Friday, July 6, 2012

Interview With Pastor Bill Tipton

           This is my first interview with Pastor Bill Tipton. I will have several more to follow. Please keep checking and I will post these interviews with Bill every couple of days. I trust that these interviews will be a great blessing to our Berean family.

            This Sunday I will be bringing the last message on our Stewardship series. I am speaking on Time and Eternity. My text is Mark 8:34-36.

“34 When He had called the people to Himself, with His disciples also, He said to them, "Whoever desires to come after Me, let him deny himself, and take up his cross, and follow Me. 35 For whoever desires to save his life will lose it, but whoever loses his life for My sake and the gospel's will save it. 36 For what will it profit a man if he gains the whole world, and loses his own soul? 37 Or what will a man give in exchange for his soul? 38 For whoever is ashamed of Me and My words in this adulterous and sinful generation, of him the Son of Man also will be ashamed when He comes in the glory of His Father with the holy angels."

            The text before us was delivered by the Lord Jesus after He called the people and His disciples to Himself.  Jesus had just finished teaching at Caesarea Philippi in Northern Israel in the region of Galilee where He revealed some of the most important information that they had up to that point received, (He was the Christ, and He would suffer and die and be raised from the dead). After leaving that area Jesus gathered the people to Himself and delivered this awesome text. Buried in this text is the concept of eternity. To lose one’s soul is to be lost for eternity.

How do we understand the concept of eternity? How do we as finite creatures, who are trapped in time, understand that though we had a beginning the God of eternity had neither a beginning nor an end?  Time is a little capsule sandwiched between eternity past and eternity future. Who can understand such an awesome concept?  John Cennick, the Welsh evangelist, described man in this fashion, “Man is a silly little fickle creature, shut up in a box of flesh and time, heading down the road towards doom and destruction.

Dr. R. C. Sproul made one of the most profound statements when he said, “Right now counts forever!” The decisions we make and the actions we perform on a daily basis have eternal consequences. Every word we speak, every thing that we do, and all of our motives will be brought to the judgment seat of Christ.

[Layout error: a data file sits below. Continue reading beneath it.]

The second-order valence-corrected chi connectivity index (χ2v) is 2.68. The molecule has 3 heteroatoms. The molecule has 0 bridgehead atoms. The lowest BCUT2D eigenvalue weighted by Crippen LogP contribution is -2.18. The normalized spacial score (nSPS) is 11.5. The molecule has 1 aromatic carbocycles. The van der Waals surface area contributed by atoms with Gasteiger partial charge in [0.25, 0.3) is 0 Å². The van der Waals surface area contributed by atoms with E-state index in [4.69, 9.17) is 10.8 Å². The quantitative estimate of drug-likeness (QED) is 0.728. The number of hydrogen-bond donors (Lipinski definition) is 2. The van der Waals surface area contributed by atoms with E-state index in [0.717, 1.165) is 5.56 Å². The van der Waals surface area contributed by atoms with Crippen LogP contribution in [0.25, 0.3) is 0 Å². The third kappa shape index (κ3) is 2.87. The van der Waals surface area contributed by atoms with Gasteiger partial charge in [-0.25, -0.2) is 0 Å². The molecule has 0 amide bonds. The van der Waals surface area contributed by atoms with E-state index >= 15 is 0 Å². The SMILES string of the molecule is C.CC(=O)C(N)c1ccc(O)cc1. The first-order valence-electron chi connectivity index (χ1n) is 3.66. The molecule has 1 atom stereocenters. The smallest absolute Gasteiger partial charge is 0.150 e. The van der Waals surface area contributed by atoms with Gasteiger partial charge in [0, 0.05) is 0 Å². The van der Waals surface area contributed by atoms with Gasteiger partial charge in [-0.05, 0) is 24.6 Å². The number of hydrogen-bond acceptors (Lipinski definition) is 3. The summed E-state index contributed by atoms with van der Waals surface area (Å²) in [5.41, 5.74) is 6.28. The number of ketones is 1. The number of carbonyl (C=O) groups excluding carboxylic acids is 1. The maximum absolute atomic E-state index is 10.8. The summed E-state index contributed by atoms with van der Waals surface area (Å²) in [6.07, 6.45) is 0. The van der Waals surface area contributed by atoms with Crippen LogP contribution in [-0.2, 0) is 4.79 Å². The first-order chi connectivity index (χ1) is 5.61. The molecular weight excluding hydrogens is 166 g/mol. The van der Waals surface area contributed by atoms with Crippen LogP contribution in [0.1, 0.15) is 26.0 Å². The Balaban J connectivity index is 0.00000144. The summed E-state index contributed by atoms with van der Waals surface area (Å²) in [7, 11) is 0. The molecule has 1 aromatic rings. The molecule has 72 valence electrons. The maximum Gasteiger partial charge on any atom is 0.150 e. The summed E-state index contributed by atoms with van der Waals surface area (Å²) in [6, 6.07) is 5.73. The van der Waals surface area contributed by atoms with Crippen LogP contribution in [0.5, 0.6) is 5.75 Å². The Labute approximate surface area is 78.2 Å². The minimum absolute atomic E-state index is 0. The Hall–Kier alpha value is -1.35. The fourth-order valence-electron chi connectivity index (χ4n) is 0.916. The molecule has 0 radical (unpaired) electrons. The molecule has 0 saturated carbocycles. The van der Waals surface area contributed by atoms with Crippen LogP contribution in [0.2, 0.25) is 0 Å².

The main point of this text in Mark’s gospel is that a soul can be lost and that loss is eternal. Who can comprehend it? I often use my imagination and try to create in my mind’s eye what it will be like on the day of Judgment. One poet did the same thing and wrote it down in poetic verse.

I Dreamed that The Great Judgment Morning

I dreamed that the great judgment morning

Had dawned, and the trumpet had blown;

I dreamed that the nations had gathered

To judgment before the white throne;

From the throne came a bright shining angel,

And stood on the land and the sea,

And swore with his hand raised to heaven,

That time was no longer to be.

The rich man was there, but his money

Had melted and vanished away;

A pauper he stood in the judgment,

His debts were too heavy to pay;

The great man was there, but his greatness,

When death came, was left far behind!

The angel that opened the records,

Not a trace of his greatness could find.

The gambler was there and the drunkard,

And the man that had sold them the drink,

With the people who gave him the license,

Together in hell they did sink.

The moral man came to the judgment,

But his self righteous rags would not do;

The men who had crucified Jesus

Had passed off as moral men, too;

The soul that had put off salvation,

“Not tonight; I’ll get saved by and by,

No time now to think of religion!”

At last they had found time to die.


And O, what a weeping and wailing,

As the lost were told of their fate;

They cried for the rocks and the mountains,

They prayed, but their prayer was too late.

                             Bert Shadduck, 1894


Eric Stewart said...

Great interview! I love the recent activity on the blog. Keep it coming!

Rick Wagner said...

Great insights!